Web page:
Why Kia can have pride in its Picanto
It's 20 years since Kia launched in the UK and the brand gets better and better, says Andy Russell.
The first Kia I drove when the brand launched in the UK 20 years ago was the Pride which had started life as a Mazda 121 so was an ageing model and its claim to fame was white-walled tyres.
Kia was an unknown quantity and this model summed the Korean car company up – cheap, cheerful and simply going from A to B with the help of second-hand technology.
The rather ironically-named Pride was Kia then and came to mind when I was driving Kia now and the all-new Picanto – its grown-up supermini that is miles better than the first-generation Picanto and light years ahead the Pride.
Kia has come a long way over the past 20 years, a lot further than just A to B with a range that has come on leaps and bounds in a relatively short time. Kia's profile was boosted enormously by the government scrappage scheme – the big sales winner with sister company Hyundai – some cracking deals and that industry-leading seven-year/100,000-mile warranty.
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Kia has got an attractive all-round range, from superminis to people-carriers and 4x4s – still not the height of excitement but honest, good-value motoring – and there's more to come.
The original Picanto was a budget city car but the second generation has grown up – slightly bigger outside but much roomier inside, more powerful engines that give better performance but use less fuel and have lower emissions and more style and quality without a hefty price tag.
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The new Picanto picks up the bold design cues from Kia's latest models so it's a good-looking hatchback, more purposeful compared to its pretty predecessor and this new five-door range has been joined by a sportier three-door line-up for the first time.
It's also pretty good to drive. At its heart are two new engines – the 68bhp 1.0-litre three-cylinder engine will be fine if you do a lot or city driving or short runs but if you plan longer jaunts and motorway work or regularly carry a full load of passengers the four-cylinder 84bhp 1.25-litre engine, offered with or without automatic engine stop/start system, is probably the best bet. The bigger engine can also be mated to an automatic gearbox.
I drove the greener 1.25 EcoDynamics version and that stop/start system cuts emissions to a road tax-dodging 100g/km and raises combined fuel economy to 65.7mpg and even in real-world driving I got 55mpg overall which explains why there is no diesel option.
It hasn't been economy at the expense of performance and the peppy Picanto has enough zip to keep up with traffic on the open road, picking up cleanly from low engine speeds, revving freely for overtaking and comfortable and capable at motorway speeds with four adults on board although, fully loaded, you have to keep the engine on the boil to get there but it's not a hardship with the slick five-speed manual gearbox.
The Picanto also feels grown-up to drive – the ride is generally supple and composed although a bit bouncy on poor roads, with some tyre and suspension pitter-patter when travelling light. Handling is safe and predictable with good grip and body control and a precise feel through corners – push it really, really hard though and there is some understeer but it is unlikely owners will push the Picanto to the limit.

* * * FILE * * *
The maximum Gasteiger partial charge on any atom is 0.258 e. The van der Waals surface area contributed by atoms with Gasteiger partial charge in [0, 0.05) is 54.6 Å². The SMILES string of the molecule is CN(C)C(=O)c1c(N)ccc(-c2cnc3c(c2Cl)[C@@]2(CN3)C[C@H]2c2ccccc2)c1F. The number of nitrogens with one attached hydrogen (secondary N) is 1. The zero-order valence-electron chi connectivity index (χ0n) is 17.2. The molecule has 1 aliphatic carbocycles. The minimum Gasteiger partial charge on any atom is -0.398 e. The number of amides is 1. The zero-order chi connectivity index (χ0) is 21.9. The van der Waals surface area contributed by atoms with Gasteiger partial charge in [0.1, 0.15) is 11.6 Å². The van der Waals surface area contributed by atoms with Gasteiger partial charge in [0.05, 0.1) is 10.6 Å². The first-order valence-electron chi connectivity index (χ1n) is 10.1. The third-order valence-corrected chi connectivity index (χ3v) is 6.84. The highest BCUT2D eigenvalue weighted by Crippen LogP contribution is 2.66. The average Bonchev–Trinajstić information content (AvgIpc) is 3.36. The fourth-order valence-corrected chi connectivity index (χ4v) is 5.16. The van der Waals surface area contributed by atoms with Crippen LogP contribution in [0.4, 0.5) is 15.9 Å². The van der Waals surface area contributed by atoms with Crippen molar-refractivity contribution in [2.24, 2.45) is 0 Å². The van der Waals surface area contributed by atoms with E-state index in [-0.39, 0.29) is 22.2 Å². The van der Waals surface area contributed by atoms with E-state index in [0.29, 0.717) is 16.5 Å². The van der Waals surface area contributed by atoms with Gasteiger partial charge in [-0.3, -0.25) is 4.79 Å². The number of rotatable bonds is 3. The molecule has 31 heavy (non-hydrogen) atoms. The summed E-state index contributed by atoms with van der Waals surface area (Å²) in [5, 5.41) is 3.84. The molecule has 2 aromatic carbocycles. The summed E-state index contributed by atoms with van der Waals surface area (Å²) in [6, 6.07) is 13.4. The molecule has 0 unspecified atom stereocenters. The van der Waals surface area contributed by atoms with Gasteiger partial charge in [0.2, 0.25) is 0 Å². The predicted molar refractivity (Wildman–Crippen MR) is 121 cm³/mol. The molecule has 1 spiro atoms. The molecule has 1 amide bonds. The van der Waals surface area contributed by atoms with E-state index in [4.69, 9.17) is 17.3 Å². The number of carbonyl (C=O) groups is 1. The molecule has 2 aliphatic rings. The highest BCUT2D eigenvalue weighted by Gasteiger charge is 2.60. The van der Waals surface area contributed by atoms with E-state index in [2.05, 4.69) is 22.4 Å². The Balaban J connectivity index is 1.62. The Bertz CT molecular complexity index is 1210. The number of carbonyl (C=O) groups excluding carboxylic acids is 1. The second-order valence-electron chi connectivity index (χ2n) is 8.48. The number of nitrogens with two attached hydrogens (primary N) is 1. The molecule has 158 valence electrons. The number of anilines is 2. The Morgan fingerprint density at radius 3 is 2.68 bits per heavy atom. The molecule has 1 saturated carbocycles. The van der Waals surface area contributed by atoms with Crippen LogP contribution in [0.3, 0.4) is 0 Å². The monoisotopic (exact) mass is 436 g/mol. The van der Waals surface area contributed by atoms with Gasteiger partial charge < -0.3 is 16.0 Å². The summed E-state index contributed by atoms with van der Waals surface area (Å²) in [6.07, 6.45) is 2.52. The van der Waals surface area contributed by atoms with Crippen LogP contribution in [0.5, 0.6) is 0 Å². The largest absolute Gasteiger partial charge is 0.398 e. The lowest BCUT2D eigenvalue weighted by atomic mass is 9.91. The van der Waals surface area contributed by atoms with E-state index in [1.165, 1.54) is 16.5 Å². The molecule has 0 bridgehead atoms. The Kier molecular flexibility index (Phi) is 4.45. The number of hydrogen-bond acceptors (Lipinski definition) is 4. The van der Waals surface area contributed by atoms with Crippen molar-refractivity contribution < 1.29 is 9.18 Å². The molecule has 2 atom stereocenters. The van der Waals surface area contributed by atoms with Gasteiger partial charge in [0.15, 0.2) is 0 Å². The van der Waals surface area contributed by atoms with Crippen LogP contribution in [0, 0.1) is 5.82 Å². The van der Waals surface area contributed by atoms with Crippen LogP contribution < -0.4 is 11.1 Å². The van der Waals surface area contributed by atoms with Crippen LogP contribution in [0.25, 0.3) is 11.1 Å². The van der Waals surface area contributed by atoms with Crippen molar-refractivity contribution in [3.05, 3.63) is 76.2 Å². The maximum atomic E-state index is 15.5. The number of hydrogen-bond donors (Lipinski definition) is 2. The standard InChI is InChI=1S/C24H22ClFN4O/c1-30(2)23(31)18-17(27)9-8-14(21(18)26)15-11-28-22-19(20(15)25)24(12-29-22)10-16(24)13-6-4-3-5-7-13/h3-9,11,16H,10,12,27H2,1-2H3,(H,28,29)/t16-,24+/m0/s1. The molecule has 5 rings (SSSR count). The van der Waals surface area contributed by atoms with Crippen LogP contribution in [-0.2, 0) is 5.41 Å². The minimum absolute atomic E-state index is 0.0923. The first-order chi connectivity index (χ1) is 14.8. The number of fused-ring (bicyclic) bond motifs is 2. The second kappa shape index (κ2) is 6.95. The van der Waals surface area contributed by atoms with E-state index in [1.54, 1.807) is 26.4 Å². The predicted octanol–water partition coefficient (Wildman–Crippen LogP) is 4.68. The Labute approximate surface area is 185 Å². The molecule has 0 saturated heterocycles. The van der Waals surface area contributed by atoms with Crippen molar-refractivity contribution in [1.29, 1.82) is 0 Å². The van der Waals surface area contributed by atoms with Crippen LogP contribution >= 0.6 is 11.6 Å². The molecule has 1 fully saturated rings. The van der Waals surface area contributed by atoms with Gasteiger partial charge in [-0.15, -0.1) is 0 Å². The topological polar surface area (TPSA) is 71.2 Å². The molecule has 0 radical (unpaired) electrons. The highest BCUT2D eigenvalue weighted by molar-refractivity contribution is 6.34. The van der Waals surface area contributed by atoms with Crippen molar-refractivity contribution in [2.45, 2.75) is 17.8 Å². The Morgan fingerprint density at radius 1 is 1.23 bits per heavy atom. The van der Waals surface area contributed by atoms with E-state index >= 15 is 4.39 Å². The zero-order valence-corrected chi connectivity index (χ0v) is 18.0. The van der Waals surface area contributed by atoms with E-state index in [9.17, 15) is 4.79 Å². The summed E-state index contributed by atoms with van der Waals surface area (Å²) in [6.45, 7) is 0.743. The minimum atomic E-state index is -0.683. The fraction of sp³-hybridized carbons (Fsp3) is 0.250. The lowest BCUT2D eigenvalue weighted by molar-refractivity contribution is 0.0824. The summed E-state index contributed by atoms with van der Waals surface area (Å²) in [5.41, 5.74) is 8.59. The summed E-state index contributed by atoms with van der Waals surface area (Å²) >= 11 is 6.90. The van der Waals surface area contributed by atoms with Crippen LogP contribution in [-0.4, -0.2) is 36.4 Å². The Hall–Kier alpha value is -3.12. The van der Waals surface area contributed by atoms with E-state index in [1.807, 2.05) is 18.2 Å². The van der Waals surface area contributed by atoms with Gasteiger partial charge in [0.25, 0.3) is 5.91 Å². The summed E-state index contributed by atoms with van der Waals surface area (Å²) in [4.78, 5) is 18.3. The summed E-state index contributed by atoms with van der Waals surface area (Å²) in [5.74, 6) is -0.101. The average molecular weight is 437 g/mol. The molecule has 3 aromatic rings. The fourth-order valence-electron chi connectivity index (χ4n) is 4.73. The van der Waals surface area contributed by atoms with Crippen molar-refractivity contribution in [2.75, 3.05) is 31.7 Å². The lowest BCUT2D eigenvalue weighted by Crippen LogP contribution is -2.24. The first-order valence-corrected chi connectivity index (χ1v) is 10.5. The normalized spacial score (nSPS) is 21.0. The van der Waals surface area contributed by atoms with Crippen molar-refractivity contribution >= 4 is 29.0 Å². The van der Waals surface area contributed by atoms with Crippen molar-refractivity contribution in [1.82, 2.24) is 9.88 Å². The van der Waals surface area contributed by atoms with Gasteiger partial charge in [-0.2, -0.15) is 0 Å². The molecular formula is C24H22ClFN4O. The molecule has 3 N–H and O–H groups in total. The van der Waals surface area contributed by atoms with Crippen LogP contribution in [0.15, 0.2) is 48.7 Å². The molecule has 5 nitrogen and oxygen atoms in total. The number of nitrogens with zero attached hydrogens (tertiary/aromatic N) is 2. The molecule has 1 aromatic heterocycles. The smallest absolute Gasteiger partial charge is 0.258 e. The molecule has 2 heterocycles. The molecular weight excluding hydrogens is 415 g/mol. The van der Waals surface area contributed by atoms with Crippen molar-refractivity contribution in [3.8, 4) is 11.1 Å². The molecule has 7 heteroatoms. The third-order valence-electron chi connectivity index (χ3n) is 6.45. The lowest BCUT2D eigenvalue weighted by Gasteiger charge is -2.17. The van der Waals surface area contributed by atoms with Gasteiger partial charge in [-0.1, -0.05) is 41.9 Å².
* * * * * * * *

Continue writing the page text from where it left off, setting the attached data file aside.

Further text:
Four large adults won't feel the pinch with decent head and legroom, provided front passengers aren't greedy, and five 'wide-bottomed' ones squeezed in for a short journey.
The boot is more city car than supermini-sized at 200 litres with the rear seats up but flip the 60/40 split rear seat cushions upright, fold the back rests flat and space trebles although they lay slightly proud of the boot floor.
Interior plastics are hard to the touch but nicely textured with silver trim highlights to give the cabin a lift and, given this is still a budget car, it feels well screwed together with no creaks or rattles. Large, no-nonsense dials are easy to take in at a glance and simple big buttons and rotary knobs are easy to find and use on the move. A big glovebox, large front doorbins and a huge cubbyhole in front of the gearlever, where you also have the auxiliary jackpoint, USB port and 12-volt charging socket, give good storage.
Five-door models come in 1, 2 and 3 trim levels, all well equipped. Entry 1 includes front, side and curtain airbags, stability control, anti-lock brakes, power steering, front electric windows, height-adjustable driver's seat and steering column and, on Air 1, air-conditioning. Picanto 2 adds Bluetooth connectivity with voice recognition, USB and auxiliary ports and steering wheel audio controls, electric, heated door mirrors, air-con, electric rear windows, 14in alloy wheels, front fog lights, alarm and upgraded trim while 3 has climate control, heated front seats, 15in alloys, body-colour side skirts and automatic headlights with LED daytime running lights.
With its new Picanto, Kia can cut it with the big guns and, in terms of equipment and warranty, beat them. If you are looking for a new, small car you can't afford not to look at the Picanto.